Watts Towers / Nuestro Pueblo (Part 1)

Public Art in Public Places

PART 1:  RODIA'S SHIP  

"I had in mind to do something big." - Simon Rodia
At a height of 99.5 feet, the Watts Towers are a striking example of 20th century American folk art sculpture and mosaic. They are one of the most prominent landmarks in the United States, and with the site's other structures, sculptures and mosaics they have served as a beacon of cultural arts and activism in the Watts neighborhood of Los Angeles for more than half a century. 
"Outsider Art"
Working alone over a period of 30 years and without formal arts or architectural training, Rodia's mammoth effort is also notable as "outsider art" or "art brut," as well as "naïve art."  

Jean Dubuffet on “art brut”:
"Those works created from solitude and from pure and authentic creative impulses – where the worries of competition, acclaim and social promotion do not interfere.”

As evidence of his hand-made work, Rodia included in his mosaic panels the imprints of his basic tools: hammers, chissels, and files, accompanied by horseshoes (a sign of good luck).

Sculptural features like the "Cactus Garden" illustrate another facet of Rodia's artistic novelty.

Rodia's Ship
Rodia's driving concept for the 17 metal and concrete towers was to symbolize a masted ship, pointing east toward his homeland of Italy.  Higher and more complex towers-as-masts followed his first at the forefront, the "ship's bow."   A "sail" spans two towers, and a "ship's wheel" is built into a tower framework.

This multi-tiered "Ship Bench" sculpture is one of Rodia's earliest pieces.

Every Surface a Canvas
Rodia's work is famous for the decorative use of "found objects" applied to the mortar-covered towers, spires, archways, gazebo, and numerous features and panels.  Fragments of ceramic, pottery, glass, sea shells and rocks are common. Much of the ceramic and pottery material came from damaged ware discarded by nearby factories where he occasionally worked.  Unfortunately, many unique pieces that originally topped the spires, such as tea pots and bowls, are gone.  His street-side mosaic panels, however, are largely intact.

Rodia made much use of "bottle green" glass from 7-up, Canada Dry and Bubble Up soda bottles, and cobalt blue glass from Milk of Magnesia medicine bottles.

This spire is one of the few still retaining its "cap" - an early 20th century glass electrical insulator.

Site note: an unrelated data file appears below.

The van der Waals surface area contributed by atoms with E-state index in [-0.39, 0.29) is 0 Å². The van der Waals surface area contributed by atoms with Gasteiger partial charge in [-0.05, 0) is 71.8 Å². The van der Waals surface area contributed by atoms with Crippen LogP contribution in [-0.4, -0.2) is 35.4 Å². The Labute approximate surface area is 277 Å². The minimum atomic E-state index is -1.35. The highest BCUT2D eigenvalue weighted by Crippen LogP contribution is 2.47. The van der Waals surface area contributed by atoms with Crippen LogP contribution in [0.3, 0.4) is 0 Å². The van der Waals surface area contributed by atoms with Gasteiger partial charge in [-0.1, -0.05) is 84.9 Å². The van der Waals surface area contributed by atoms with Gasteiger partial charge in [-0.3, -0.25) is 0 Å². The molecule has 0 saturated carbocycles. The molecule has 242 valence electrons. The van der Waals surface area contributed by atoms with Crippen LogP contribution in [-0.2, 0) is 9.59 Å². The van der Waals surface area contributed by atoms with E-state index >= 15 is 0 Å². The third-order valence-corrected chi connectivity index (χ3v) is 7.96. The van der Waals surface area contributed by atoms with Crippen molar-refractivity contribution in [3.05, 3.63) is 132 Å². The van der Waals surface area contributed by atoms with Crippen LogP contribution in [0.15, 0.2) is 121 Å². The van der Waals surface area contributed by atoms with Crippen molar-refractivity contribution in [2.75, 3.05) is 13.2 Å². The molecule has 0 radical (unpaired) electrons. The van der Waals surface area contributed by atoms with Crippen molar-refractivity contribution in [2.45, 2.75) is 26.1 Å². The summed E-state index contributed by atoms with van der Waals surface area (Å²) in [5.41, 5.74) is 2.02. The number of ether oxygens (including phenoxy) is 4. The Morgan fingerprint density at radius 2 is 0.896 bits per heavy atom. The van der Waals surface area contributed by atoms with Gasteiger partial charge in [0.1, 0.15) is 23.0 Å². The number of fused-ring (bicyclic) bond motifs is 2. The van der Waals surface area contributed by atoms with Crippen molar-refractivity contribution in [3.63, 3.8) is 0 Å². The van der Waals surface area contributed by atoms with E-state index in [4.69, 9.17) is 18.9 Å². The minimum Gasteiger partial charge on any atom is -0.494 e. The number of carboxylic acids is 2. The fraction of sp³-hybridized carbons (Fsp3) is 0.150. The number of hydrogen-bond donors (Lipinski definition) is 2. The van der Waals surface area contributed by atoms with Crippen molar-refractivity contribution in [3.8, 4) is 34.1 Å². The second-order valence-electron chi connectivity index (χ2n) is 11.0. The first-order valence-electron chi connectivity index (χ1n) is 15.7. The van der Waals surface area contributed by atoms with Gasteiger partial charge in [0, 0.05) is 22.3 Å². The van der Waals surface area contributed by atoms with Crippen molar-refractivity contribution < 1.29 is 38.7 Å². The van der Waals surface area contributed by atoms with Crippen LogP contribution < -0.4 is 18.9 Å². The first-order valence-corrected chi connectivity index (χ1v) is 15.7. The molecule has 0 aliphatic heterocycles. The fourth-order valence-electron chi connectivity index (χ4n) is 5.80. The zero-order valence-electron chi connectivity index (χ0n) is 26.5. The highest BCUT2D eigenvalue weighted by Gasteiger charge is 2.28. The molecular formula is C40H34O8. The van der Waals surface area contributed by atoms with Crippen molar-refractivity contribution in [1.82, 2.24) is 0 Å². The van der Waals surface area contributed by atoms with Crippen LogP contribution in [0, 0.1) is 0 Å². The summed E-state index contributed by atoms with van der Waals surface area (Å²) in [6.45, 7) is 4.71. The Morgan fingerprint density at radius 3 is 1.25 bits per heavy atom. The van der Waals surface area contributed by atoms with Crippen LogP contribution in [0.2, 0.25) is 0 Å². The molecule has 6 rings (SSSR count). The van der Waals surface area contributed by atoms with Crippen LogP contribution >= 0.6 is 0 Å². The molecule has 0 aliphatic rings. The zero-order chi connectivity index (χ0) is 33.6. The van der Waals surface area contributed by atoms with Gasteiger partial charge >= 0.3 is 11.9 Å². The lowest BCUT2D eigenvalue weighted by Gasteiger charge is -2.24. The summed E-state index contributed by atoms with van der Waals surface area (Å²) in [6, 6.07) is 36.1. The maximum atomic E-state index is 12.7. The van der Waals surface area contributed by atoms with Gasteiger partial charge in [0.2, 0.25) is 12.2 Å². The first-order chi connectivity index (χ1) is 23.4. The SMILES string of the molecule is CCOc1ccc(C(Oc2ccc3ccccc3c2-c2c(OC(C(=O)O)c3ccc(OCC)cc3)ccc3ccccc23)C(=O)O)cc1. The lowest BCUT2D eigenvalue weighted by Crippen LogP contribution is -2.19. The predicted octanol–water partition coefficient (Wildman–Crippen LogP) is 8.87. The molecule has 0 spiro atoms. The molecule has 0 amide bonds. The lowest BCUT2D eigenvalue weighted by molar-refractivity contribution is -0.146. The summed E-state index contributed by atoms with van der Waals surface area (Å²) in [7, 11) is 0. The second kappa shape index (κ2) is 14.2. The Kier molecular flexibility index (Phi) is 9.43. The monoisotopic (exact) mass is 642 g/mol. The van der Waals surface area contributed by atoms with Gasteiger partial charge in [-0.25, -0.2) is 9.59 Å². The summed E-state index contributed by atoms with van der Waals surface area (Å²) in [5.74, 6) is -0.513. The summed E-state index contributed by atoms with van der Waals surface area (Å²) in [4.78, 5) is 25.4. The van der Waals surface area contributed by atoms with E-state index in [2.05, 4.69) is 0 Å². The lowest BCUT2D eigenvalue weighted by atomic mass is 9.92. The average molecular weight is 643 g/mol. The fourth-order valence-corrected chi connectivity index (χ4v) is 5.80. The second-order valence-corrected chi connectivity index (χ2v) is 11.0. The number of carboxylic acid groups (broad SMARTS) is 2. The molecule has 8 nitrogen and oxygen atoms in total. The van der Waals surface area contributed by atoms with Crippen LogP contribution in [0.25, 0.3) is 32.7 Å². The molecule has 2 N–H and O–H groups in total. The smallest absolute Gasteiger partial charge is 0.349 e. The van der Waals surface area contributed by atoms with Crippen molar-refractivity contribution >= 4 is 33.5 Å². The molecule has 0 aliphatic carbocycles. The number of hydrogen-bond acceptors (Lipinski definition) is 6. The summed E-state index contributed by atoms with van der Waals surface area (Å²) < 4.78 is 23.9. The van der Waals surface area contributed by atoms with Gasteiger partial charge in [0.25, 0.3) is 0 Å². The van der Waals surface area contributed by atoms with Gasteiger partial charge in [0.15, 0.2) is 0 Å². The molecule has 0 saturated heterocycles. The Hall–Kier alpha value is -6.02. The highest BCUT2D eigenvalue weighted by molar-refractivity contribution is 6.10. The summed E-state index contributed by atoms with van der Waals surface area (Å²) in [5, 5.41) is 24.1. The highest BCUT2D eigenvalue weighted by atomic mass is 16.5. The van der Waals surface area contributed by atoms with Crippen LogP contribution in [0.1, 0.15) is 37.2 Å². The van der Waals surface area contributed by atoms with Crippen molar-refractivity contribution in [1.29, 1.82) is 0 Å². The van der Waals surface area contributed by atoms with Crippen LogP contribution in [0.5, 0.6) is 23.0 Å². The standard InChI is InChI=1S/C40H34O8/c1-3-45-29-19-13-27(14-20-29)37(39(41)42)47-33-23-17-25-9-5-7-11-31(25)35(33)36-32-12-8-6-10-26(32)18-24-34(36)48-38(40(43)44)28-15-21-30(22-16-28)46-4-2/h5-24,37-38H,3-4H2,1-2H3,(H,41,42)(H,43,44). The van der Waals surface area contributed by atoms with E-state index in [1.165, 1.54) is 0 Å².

A crowned spire, with Rodia's second date of 1923, illustrates the unique decorative effect of his use of white sea shells.

Ceramic mosaic panels along the site's boundary also include inset sections and incised patterns.

Structural Integrity
Rodia had no formal engineering training, yet he achieved structurally stable towers based on his own ideas and experience.  Beginning with a 14-inch mortar/concrete foundation, he built conical columns of structural steel rebar wrapped in wire mesh and covered with a unique mortar or concrete.  Public safety concerns about the towers' structural stability eventually arose, and the City of Los Angeles required proof of structural stability to avoid having the towers razed.  
Structural Integrity - The Stress Test
Public safety concerns were satisfied in 1959 when the Watts Towers successfully passed an engineering stress test, designed by aerospace engineer Norman J. "Bud" Goldstone.  The test placed a 10,000-pound load on the tallest tower, equivalent to 70 mile-an-hour winds.  At full load, the tower's horizontal deflection was no more than 1 1/4 inches, at which point the the cable snapped and the crowd of concerned observers cheered.
From "Ship" to "Pueblo":  Part 2
Just as Rodia's Towers are lauded as architectural and engineering marvels, so has the Nuestro Pueblo place itself, on the ground, both astonished and charmed the world.   Part 2 of WATTS TOWERS / NUESTRO PUEBLO presents "Nuestro Pueblo" as the social place Rodia intended it to be, full of sculptural and decorative beauty and whimsy.
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